Hallervorden Spatz disease is a neurodegenerative hereditary pathology caused by the deposition of iron in the basal ganglia of the brain. It is manifested by Parkinsonism syndrome, intellectual and mental disorders, hyperkinesis, visual disorders. The main diagnostic value is the detection of the “tiger’s eye” pattern in the area of the pale globe during MRI of cerebral structures. Symptomatic treatment: dopamine agonists, valproates, anticonvulsants, neuroleptics, antidepressants. The prognosis is unfavorable.
G23.0 Gallervorden Spatz disease
Hallervorden Spatz disease was described in 1922 by German morphologists, after whom it got its name. The most typical clinical markers of this pathology include hyperkinesis, Parkinsonism syndrome, intellectual decline, optic nerve atrophy, retinopathy pigmentosa.Hallervorden Spatz disease is extremely rare. Depending on the time of its manifestation, there are children’s, juvenile (adolescent) and adult forms. Previously, the disease was diagnosed only posthumously according to autopsy data. After the introduction of MRI into practical neurology, a lifetime diagnosis became possible. A breakthrough in the study of etiology was made in 2001, when it was found that the basis of the disease is a genetic defect that causes disorders in the synthesis of the enzyme pantothenate kinase. After that, Hallervorden Spatz disease was officially renamed pantothenate kinase-associated neurodegeneration.
Hallervorden Spatz disease is a genetic pathology of both familial and sporadic nature, inherited by autosomal recessive pathway. The genetic substrate is aberrations in the pantothenate kinase gene (locus 20p12.3–p13 of the 20th chromosome). In total, more than 50 mutations are known. The result of the genetic defect is a decrease in the production of pantothenate kinase, which leads to the accumulation of cysteine in the basal structures. The latter forms stable chemical compounds with iron ions, which adversely affect proteins and trigger the process of peroxidation, leading to apoptosis of neurons. In place of necrotized neurons, glial tissue grows.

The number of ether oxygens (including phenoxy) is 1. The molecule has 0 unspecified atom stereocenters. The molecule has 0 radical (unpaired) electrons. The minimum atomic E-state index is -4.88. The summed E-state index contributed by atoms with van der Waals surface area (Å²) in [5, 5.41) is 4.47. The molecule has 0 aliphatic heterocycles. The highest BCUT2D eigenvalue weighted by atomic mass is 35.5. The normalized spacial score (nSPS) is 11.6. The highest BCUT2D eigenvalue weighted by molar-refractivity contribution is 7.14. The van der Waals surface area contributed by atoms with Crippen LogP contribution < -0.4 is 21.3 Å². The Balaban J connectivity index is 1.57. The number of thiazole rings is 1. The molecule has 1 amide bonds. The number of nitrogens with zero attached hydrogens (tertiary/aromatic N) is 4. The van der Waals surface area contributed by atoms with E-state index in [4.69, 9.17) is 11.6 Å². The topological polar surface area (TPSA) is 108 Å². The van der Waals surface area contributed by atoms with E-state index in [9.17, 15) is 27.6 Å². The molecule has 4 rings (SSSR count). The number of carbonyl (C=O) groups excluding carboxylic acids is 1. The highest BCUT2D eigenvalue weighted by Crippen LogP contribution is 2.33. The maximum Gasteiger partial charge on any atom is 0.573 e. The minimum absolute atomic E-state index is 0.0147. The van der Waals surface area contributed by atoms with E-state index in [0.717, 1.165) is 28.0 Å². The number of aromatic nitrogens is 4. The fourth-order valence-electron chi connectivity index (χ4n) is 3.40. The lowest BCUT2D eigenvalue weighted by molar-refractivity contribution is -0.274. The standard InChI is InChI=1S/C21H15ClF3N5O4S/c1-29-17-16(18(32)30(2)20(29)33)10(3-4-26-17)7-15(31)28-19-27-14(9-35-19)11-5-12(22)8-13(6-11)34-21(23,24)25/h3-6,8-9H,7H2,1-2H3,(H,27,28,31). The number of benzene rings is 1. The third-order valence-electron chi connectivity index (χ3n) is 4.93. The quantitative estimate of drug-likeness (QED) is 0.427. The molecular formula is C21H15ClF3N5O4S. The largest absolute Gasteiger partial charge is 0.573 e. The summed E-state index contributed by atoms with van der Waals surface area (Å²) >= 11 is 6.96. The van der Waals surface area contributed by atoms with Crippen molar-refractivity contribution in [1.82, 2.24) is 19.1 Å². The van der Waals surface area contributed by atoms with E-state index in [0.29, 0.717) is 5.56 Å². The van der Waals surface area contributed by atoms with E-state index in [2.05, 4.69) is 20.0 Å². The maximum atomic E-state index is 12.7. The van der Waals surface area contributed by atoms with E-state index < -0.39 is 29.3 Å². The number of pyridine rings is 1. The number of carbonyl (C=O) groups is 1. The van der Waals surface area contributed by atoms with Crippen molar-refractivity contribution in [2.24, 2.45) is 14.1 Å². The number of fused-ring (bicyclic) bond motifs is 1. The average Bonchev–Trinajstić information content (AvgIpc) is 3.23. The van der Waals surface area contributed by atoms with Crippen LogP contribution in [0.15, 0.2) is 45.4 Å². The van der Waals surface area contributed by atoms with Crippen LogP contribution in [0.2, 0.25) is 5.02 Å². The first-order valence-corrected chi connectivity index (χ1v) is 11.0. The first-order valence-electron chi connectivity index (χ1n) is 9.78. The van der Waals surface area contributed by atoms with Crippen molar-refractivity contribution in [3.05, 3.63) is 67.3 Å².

The described pathological process mainly affects the pale ball and the black substance (nigra substance), where extracellular iron deposits with brown pigmentation are morphologically detected. In addition, there are spheroidal periaxonal formations located in the white cerebral substance, cerebral cortex, spinal cord and peripheral nerve trunks.
The classic variant of Hallervorden Spatz disease is considered to be an early childhood form with clinical manifestation in the period from 4 to 10 years (usually after the age of 5). In 90% of cases, the first sign of the disease is torsion dystonia, affecting the leg muscles. The leading complaint is difficulty walking. Then, as a rule, the generalization of the process occurs with its spread to the muscles of the pharynx, face, trunk. Along with generalized variants, a multifocal or segmental type of dystonia may be noted. Writing spasm, blepharospasm, facial paraspasm, spastic torticollis are most often observed. A third of patients have signs of parkinsonism: muscle rigidity and hypokinesia. In some cases, epileptic seizures occur.
Hallervorden Spatz disease is characterized by cognitive disorders in the form of a decrease in mindfulness and memory with the gradual development of oligophrenia; mental changes with a predominance of aggressiveness and antisocial behavior. Dysarthria is noted. Most patients have visual acuity disorders. In 68% of cases, they are caused by atrophy of the optic nerves, in 29% of cases — retinopathy pigmentosa. For the childhood form of Hallervorden Spatz disease, rapid progression is typical with a complete loss of the ability to move within 10-15 years.
The adolescent variant of Hallervorden Spatz disease manifests itself at the age of 10 to 18 years and is characterized by a slower course. Debuts with manifestations of focal torsion dystonia, most often in the muscles of the extremities or the orthomandibular region. It is accompanied by mental, intellectual and behavioral disorders.